|1976||Black Lightning||With Basil Manenberg (tenor sax), others|
|1977||The Journey||Chiaroscuro||With Don Cherry (trumpet), Carlos Ward (alto sax), Talib Rhynie (alto sax, oboe), Hamiet Blueitt (baritone sax, clarinet), Johnny Dyani (bass), Ed Blackwell and Roy Brooks (drums), John Betsch and Claude Jones (percussion)|
|1977||Streams of Consciousness||Duo, with Max Roach (drums)|
|1978||Anthem for the New Nations||Denon||Solo piano|
|1978||Duet||Denon||Duo, with Archie Shepp (tenor sax, alto sax, soprano sax)|
|1978||Autobiography||Plainisphare||Solo piano; in concert|
|1979||Echoes from Africa||Enja||Duo, with Johnny Dyani (bass)|
|1979||African Marketplace||Elektra||With 12-piece band|
|1979||Africa – Tears and Laughter||Enja||Quartet, with Talib Qadr (alto sax, soprano sax), Greg Brown (bass), John Betsch (drums); Ibrahim is also on vocals and soprano sax|
|1980||Dollar Brand at Montreux||Enja||Quintet, with Carlos Ward (alto sax, flute), Craig Harris (trombone), Alonzo Gardener (electric bass), André Strobert (drums); in concert|
|1980||Matsidiso||Pläne||Solo piano; in concert|
|1980||South Africa Sunshine||Pläne||Solo piano; Ibrahim adds vocals on some tracks; in concert|
|1981||Duke's Memories||Black & Blue||Quartet, with Carlos Ward (alto sax, flute), Rachim Ausur Sahu (bass), Andre Strobert (drums)|
|1982||African Dawn||Enja||Solo piano|
|1982||Jazzbühne Berlin '82||Repertoire||Solo piano; in concert|
|1983||Ekaya||Septet, with Charles Davis (baritone sax), Ricky Ford (tenor sax), Carlos Ward (alto sax), Dick Griffin (trombone), Cecil McBee (bass), Ben Riley (drums)|
|1983||Zimbabwe||Enja||Quartet, with Carlos Ward (alto sax, flute), Essiet Okun Essiet (bass), Don Mumford (drums); Ibrahim also plays soprano sax|
|1985||Water from an Ancient Well||Tiptoe||Septet, with Carlos Ward (alto sax, flute), Dick Griffin (trombone), Ricky Ford (tenor sax), Charles Davis (baritone sax), David Williams (bass), Ben Riley (drums)|
|1986||South Africa||With Carlos Ward (alto sax), Essiet Okun Essiet (bass), Don Mumford (drums), Johnny Classens (vocals); in concert|
|1988||Mindif||Enja||Recorded for the soundtrack to the film Chocolat|
|1989||African River||Enja||With John Stubblefield (tenor sax, flute), Horace Alexander Young (alto sax, soprano sax, piccolo), Howard Johnson (tuba, baritone sax, trumpet), Robin Eubanks (trombone), Buster Williams (bass), Brian Abrahams (drums)|
|1990||No Fear, No Die||Film soundtrack|
|1991||Mantra Mode||Septet, with Robbie Jansen (alto sax, baritone sax, flute), Basil Coetzee (tenor sax), Johnny Mekoa (trumpet), Errol Dyers (guitar), Spencer Mbadu (bass), Monty Webber (drums)|
|1991||Desert Flowers||Solo piano|
|1993||Knysna Blue||Tiptoe||Solo piano and other instruments|
|1995||Yarona||Tiptoe||Trio, with Marcus McLaurine (bass), George Johnson (drums)|
|1996||Cape Town Flowers||Tiptoe||Trio, with Marcus McLaurine (bass), George Gray (drums)|
|1997||Cape Town Revisited||Tiptoe/Enja||Quartet, with Feya Faku (trumpet), Marcus McLaurine (bass), George Gray (drums)|
|1997||African Suite||With Belden Bullock (bass), George Gray (drums), strings|
|1998||African Symphony||With orchestra|
|1998||Township One More Time||Septet|
|1998||Voice of Africa|
|2000||Ekapa Lodumo||Tiptoe||With the NDR Big Band; in concert|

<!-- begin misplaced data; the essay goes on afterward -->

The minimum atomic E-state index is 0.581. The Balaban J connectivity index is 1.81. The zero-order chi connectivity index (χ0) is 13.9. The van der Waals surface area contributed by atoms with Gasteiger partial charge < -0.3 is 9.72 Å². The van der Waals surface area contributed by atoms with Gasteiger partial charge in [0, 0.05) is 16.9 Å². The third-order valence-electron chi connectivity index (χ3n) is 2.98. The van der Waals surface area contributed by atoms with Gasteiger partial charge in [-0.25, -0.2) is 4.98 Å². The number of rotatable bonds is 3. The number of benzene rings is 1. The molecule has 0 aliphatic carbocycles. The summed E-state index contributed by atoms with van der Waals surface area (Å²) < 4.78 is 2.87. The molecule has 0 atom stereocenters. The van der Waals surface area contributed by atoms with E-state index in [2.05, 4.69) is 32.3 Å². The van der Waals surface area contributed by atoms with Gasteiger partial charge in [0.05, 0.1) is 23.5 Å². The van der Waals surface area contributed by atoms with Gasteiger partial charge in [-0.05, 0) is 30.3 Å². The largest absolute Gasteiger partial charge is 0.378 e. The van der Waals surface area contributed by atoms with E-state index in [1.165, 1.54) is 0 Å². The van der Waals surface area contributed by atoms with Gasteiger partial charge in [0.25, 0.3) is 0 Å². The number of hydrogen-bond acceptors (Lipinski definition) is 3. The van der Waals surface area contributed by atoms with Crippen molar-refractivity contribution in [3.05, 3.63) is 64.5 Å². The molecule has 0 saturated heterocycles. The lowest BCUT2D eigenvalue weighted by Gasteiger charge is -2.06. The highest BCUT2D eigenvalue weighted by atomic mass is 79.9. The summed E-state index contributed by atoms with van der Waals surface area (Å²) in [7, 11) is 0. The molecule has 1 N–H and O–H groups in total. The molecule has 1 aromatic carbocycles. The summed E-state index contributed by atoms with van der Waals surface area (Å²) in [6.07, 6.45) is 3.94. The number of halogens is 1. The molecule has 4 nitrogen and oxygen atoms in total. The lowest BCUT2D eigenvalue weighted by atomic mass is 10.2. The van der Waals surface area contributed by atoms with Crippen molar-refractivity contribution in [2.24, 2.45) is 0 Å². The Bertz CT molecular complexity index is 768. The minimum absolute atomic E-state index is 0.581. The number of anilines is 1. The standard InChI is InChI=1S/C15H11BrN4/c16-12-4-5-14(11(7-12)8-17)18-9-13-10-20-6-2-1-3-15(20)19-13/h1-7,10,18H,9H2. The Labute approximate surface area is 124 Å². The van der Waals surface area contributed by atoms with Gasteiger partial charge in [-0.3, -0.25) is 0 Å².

|2001||African Magic||Enja||Trio, with Belden Bullock (bass), Sipho Kunene (drums); in concert|
|2008||Bombella||Sunnyside||With the WDR Big Band; in concert|
|2010||Sotho Blue||Sunnyside||With Jason Marshall (baritone sax), Keith Loftis (tenor sax), Cleave Guyton (alto sax, flute), Andrae Murchison (trombone), Belden Bullock (bass), George Gray (drums)|
|2012–13||Mukashi: Once Upon a Time||Sunnyside||Quartet, with Cleave Guyton (saxophone, flute, clarinet), Eugen Bazijan and Scott Roller (cello); Ibrahim is also on vocals and flute|
|2014||The Song Is My Story||Intuition/Sunnyside||Most tracks solo piano; two tracks saxophone|
|2019||The Balance||Gearbox Records||With Ekaya (Noah Jackson, Alec Dankworth, Will Terrill, Adam Glasser, Cleave Guyton Jr., Lance Bryant, Andrae Murchison, Marshall McDonald)|
|1973||African Piano||Sackville||Solo piano; two tracks from Sangoma; one from African Portraits; this is a different album from the 1969 recording of the same name|
|1973||Fats, Duke and the Monk||Sackville||Solo piano; one track from Sangoma; one track from African Portraits; one track previously unissued|
|1983–85||The Mountain||Septets; complies tracks from Ekaya and Water from an Ancient Well|
|1988*||Blues for a Hip King|
|1973–97||A Celebration||Enja||Released 2005|
|Re:Brahim: Abdullah Ibrahim Remixed||Enja||Remixes of Ibrahim performances; released 2005|
|1966||Elvin Jones||Midnight Walk||Atlantic|
|1976||Sathima Bea Benjamin||African Songbird|
|1977||Buddy Tate||Buddy Tate Meets Dollar Brand||Chiaroscuro|
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|Wikimedia Commons has media related to Abdullah Ibrahim.|
- Abdullah Ibrahim – official site
- Abdullah Ibrahim discography at Discogs
- Maya Jaggi, "The Guardian Profile: Abdullah Ibrahim – The sound of freedom", The Guardian, 8 December 2001.
- "Abdullah Ibrahim", 100 Jazz Profiles, BBC
- Abdullah Ibrahim page, Africa is a Country.
- Philippa Kennedy, "Key note speaker", The National, 16 November 2008
- Diaa Bekheet, "Abdullah Ibrahim, 'King of Jazz' in South Africa", Voice of America, 26 May 2012.
- Nusra Khan, "Abdullah Ibrahim and the Politics of Jazz in South Africa", South African History Online, 18 December 2014, updated 20 October 2016
- Kevin Whitehead, "Pianist Abdullah Ibrahim Proves Himself A One-Man Movement On 'Ancient Africa'", NPR Music, 10 May 2017